A Closer Look at Secure Act 2.0: Changes and Updates for Retirement Plans
With the Secure Act 2.0 recently passing into law, there are many new provisions affecting retirement plans and IRAs. This new law has many changes. Some that that are in effect today and others that will take effect in later years.
Incentivizing Small Employers to Start a 401K Plan in 2023
The most prominent provision for retirement plans starting in 2023 is the increase in the tax credit for small employers (those with under 50 employees) from 50% to 100% of startup costs up to a cap of $5,000. This increase incentivizes small employers to start a 401K plan as it will help to entirely or mainly offset the costs of creating the plan.
Additional Provisions Effective for 2023
Some other provisions effective for 2023 include the ability to use an employee’s self-certification for a hardship withdrawal, repayment ability for an employee to pay back a qualified birth and adoption distribution over three years, and the elimination of unnecessary plan requirements for eligible but unenrolled individuals. These provisions are optional if your plan currently allows for such withdrawals.
Future Provisions for Retirement Plans in 2024 and Beyond
Additionally, provisions are coming for retirement plans for future years. In 2024 or later, all “Catch Up” contributions will need to be Roth (if the plan currently offers Roth deferrals in the plan). Employers in 2024 will also have the option to provide a match on an employee’s qualified student loan payments within the 401K plan. If a plan chooses, employees can take an Emergency Personal Expense withdrawal of up to $1,000. This withdrawal won’t be subject to the 10% excise tax penalty. The employee can repay the withdrawal over three years if they want to but cannot take another Emergency Personal Expense Withdrawal during the 3-year payback period.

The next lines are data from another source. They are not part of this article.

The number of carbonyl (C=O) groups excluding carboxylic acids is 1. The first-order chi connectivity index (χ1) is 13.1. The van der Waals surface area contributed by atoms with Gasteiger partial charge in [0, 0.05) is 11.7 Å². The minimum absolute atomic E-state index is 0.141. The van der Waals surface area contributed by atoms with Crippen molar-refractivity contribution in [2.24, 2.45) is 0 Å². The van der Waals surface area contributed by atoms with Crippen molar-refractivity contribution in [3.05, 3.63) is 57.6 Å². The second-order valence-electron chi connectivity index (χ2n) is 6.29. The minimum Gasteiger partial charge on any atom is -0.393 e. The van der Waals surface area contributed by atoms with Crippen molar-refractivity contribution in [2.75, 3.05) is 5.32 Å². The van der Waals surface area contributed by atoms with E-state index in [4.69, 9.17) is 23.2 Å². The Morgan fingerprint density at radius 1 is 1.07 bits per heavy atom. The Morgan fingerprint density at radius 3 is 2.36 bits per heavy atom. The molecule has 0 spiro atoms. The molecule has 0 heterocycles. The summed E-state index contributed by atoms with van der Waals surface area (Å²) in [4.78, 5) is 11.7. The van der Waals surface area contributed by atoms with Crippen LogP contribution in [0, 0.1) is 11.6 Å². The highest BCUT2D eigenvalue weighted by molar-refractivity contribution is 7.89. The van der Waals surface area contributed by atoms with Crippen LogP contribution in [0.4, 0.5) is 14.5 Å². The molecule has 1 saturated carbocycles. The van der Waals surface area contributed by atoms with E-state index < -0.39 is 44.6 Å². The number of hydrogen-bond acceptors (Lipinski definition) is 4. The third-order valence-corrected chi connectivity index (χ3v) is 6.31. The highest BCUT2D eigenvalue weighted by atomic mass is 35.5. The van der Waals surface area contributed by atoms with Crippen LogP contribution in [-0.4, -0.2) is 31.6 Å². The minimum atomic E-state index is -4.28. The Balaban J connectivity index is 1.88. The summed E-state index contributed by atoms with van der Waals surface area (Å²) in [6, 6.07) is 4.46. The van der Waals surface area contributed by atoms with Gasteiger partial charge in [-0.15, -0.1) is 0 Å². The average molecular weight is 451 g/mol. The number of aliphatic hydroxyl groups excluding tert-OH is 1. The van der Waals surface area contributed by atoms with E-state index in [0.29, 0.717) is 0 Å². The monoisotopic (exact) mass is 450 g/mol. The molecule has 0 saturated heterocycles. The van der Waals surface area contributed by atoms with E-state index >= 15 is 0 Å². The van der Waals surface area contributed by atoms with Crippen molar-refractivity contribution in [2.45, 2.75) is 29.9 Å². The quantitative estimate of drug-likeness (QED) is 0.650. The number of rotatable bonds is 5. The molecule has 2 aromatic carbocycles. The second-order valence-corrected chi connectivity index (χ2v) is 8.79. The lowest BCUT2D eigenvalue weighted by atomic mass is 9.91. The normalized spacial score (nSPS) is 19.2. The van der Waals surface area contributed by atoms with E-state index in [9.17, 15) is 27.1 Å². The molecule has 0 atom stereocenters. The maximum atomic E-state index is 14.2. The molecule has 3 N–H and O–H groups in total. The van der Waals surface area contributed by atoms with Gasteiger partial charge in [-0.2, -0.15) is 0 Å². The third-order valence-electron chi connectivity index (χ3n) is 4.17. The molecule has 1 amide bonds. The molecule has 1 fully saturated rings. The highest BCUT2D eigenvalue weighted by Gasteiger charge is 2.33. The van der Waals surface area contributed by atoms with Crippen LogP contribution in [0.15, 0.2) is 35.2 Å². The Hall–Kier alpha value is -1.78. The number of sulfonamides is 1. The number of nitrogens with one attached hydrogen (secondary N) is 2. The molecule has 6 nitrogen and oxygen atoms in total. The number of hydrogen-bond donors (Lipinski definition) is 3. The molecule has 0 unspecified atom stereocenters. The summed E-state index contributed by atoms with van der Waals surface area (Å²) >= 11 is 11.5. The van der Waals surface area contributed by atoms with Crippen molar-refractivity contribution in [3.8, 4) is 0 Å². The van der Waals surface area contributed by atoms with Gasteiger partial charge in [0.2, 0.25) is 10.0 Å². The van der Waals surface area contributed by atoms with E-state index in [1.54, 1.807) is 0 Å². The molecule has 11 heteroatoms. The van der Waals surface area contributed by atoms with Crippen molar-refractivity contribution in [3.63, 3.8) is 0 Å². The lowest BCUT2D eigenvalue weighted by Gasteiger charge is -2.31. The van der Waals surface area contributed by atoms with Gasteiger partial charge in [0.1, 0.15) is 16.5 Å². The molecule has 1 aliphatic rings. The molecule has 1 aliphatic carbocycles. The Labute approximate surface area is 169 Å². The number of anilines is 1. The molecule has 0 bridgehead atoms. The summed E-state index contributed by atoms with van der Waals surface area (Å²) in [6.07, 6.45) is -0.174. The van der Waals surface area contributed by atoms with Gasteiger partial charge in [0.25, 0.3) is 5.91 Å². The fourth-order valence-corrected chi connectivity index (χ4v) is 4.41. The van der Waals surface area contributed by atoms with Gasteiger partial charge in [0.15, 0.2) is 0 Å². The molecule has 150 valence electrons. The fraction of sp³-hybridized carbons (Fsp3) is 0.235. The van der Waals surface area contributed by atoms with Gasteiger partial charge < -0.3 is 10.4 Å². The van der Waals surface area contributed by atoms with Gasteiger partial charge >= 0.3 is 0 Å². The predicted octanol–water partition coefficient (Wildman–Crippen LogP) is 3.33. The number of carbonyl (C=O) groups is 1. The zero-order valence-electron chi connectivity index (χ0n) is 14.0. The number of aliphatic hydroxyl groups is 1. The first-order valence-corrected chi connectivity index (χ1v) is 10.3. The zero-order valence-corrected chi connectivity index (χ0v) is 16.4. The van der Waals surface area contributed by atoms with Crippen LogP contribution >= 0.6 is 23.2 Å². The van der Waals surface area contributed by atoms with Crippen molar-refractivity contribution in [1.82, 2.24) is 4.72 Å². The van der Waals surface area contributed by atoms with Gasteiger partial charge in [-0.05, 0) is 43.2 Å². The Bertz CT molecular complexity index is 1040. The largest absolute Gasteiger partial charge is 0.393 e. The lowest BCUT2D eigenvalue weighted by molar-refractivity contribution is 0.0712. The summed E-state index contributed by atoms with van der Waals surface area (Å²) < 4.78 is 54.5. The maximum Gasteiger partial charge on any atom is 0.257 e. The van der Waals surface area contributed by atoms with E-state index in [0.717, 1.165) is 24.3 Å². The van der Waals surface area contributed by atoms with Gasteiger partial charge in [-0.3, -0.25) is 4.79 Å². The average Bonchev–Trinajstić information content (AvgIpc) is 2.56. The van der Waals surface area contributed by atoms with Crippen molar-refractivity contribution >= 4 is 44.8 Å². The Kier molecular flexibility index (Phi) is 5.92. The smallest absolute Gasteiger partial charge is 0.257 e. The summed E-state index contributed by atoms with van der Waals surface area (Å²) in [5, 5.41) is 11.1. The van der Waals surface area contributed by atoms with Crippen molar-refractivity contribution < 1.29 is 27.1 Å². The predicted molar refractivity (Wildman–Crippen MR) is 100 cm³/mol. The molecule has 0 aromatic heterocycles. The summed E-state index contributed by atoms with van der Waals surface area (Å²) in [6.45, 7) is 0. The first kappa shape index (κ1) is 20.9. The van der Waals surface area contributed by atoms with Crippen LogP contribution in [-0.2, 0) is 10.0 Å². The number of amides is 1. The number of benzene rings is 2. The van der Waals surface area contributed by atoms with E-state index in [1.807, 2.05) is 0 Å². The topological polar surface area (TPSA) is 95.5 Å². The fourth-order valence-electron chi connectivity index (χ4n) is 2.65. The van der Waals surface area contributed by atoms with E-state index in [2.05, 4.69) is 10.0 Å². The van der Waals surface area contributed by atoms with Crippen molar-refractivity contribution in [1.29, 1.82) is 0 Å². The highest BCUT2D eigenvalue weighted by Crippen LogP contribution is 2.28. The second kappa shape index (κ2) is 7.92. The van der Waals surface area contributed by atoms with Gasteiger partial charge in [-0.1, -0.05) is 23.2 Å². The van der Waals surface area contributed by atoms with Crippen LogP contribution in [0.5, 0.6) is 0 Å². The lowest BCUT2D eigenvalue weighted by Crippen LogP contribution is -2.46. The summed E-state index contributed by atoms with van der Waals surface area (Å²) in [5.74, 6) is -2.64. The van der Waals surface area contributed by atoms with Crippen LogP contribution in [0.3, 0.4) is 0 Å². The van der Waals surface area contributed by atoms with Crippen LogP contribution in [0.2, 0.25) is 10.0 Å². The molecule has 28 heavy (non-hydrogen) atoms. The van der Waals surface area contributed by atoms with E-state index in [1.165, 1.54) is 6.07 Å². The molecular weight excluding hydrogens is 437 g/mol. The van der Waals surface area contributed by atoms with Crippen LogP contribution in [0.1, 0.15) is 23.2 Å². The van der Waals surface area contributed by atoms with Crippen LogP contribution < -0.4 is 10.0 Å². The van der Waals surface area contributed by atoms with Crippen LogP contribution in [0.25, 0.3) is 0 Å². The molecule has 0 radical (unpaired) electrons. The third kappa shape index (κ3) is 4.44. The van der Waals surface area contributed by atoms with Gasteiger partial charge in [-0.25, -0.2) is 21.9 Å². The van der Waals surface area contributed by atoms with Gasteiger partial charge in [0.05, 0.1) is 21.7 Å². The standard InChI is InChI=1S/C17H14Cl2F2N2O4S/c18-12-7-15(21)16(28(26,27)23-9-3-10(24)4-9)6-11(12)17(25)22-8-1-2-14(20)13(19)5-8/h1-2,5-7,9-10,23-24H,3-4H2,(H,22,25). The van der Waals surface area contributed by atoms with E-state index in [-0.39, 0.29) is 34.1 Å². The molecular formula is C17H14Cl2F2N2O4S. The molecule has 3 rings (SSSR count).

Mandatory Automatic Enrollment and Increase Features Starting in 2025
Beginning in 2025, any new plan started after December 29, 2022, must use Automatic Enrollment and Automatic Increase features in their plans. Employees must automatically enroll in the plan at a rate of at least 3% but no more than 10%. The employees will also be required to have contributions be automatically increased by 1% each year up to a minimum of 10% but no more than 15%. Also, in 2025, the plan will have the option to increase the amount of “Catch Up” contributions for employees who have reached age 60, 61, 62, or 63 to the greater of $10,000 or 50% more than the regular “Catch Up” amount of the year.
Changes in Required Minimum Distribution (RMD) Ages for IRAs and Retirement Plans
As for IRAs and Retirement plans, the RMD age has increased to age 73 for 2023. This increase only affects individuals who reach age 73 after December 31, 2023. The RMD age will increase to 75 for individuals who attain age 74 after December 31, 2032.
Lowered Excise Tax for Late RMDs
The Excise Tax of 50% for later RMDs has been lowered to 25% and as low as 10% if done promptly.
Consult a Qualified Retirement Plan Advisor for Compliance and Guidance
With all these changes happening now, and in the coming years, it may be a good time to talk with a qualified retirement plan advisor to ensure your company’s retirement plan is in compliance and your IRA account is in good standing.